Tuesday, June 2, 2009

CPSIA - Letter to Congress 6-2-09

I wanted to be sure you saw the CPSIA Op-Ed below published in Roll Call on June 1. In this article, I call for a return of risk assessment to the CPSC. Under the CPSIA, the CPSC had its hands tied and under pressure from Congress, had to resort to a series of increasingly unjustifiable stays of enforcement in an attempt to restore a semblance of order to the marketplace. In this new environment of officially-sanctioned noncompliance, the new law is losing its meaning, and those of us in the business community are being sorted into the “have’s” and “have-not’s”. This is no way to run a country.

I have also attached a recent article I wrote for the Journal of Commerce about the tracking labels mandated by Section 103 of the CPSIA. This noxious provision alone will cause widespread devastation in the children’s markets and will provoke a massive die-off of safe products if nothing is done by Congress or the CPSC. In addition, I attached my testimony to the Subcommittee on Investigations and Oversight of the House Committee on Small Business for the May 14 hearings on the CPSIA. The Small Business hearings documented the severe problems caused by the CPSIA in the small business community. In my written testimony, I set out the various unsolvable small business problems caused by the CPSIA and make recommendations for fixes. The problems manufactured by Congress in the CPSIA impacted thousands of small businesses at a time of remorseless economic crises – but prompt action to repair the damage could be effective.

Congress must acknowledge these mistakes and move forward to repair the CPSIA. It is now well-established that children’s safety is not dependent on the draconian strictures of the CPSIA. Likewise, the fatal flaws of the CPSIA have been clearly demarcated and can be amended without sacrificing children’s safety. With the appointment of Chairman Tenenbaum, the CPSC is ready to accept full responsibility for administering children’s safety again. To stand idly by is unacceptable and is increasingly disillusioning to your electorate. I call on Congress to act promptly to bring relief to the children’s market from the defective provisions of the CPSIA before more irreversible damage is done. To burden the new Commissioners and new Chairman of the CPSC with a faulty law will only further hobble a critical resource of the federal government.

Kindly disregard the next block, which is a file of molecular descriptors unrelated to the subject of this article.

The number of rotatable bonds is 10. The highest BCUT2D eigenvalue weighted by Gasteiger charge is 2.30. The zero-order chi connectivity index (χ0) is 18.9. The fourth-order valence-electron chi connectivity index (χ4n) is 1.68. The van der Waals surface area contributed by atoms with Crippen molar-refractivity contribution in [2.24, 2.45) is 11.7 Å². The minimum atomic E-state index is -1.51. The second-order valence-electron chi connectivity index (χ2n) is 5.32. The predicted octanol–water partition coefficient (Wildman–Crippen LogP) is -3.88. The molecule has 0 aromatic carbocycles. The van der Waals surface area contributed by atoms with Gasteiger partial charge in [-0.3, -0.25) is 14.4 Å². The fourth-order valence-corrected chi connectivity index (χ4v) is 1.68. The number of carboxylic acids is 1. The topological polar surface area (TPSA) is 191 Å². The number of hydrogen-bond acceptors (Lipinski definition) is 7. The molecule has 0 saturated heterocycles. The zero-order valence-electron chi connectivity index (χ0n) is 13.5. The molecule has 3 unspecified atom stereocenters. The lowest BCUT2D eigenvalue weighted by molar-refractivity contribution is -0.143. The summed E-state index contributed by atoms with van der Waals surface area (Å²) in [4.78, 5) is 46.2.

For regular updates on the CPSIA and its impact on businesses and consumers, please follow my blog at http://www.learningresourcesinc.blogspot.com/ or via Twitter at www.twitter.com/rwoldenberg.


Richard Woldenberg
Learning Resources, Inc.
Vernon Hills, Illinois

1 comment:

Pam said...

I am a kitchen table manufacturer. Meaning I sew at my kitchen table. I enjoy making things for my 3 grandchildren and then making a few extra to sell on line. I have started to only design items that I can make from the CSPIA’s allowed list. I no longer can make my granddaughter a dress with a zipper or button to hold it together, so she no longer gets cute handmade ones. She has to wear the junk that gets imported from China and sold at Walmart. The same goes for my grandsons. If the manufacturers have to test their zippers for lead before they can sell them to me, why do I have to have these same zippers tested again to prove no lead was put into them in the trucks on their way to JoAnn Fabrics? Or are the JoAnn employees adding lead to them? This makes no sense to me what so ever.

The labeling law also doesn’t make sense as far as what I do is concerned. I make 2 dresses. One for my granddaughter and one to sell. Is my batch number 2? How do I permanently label this dress? No one can tell me. Do I write on it with black permanent marker? Can I make a tag to sew in similar to the one that currently says, “Made with love by Grandma.” That tag is not permanent. If it itches her, my daughter cuts it out. How do I make a permanent label on a little cotton sundress? What about her matching hairbow? I used to make them with 1/4 inch wide ribbon. Where should I put the permanent label?

I don’t mind complying with the law, but the powers that be should have enough respect for me and others like me, to answer these questions so we know what to do.

Please keep fighting this law until some thought and common sense has been put into it.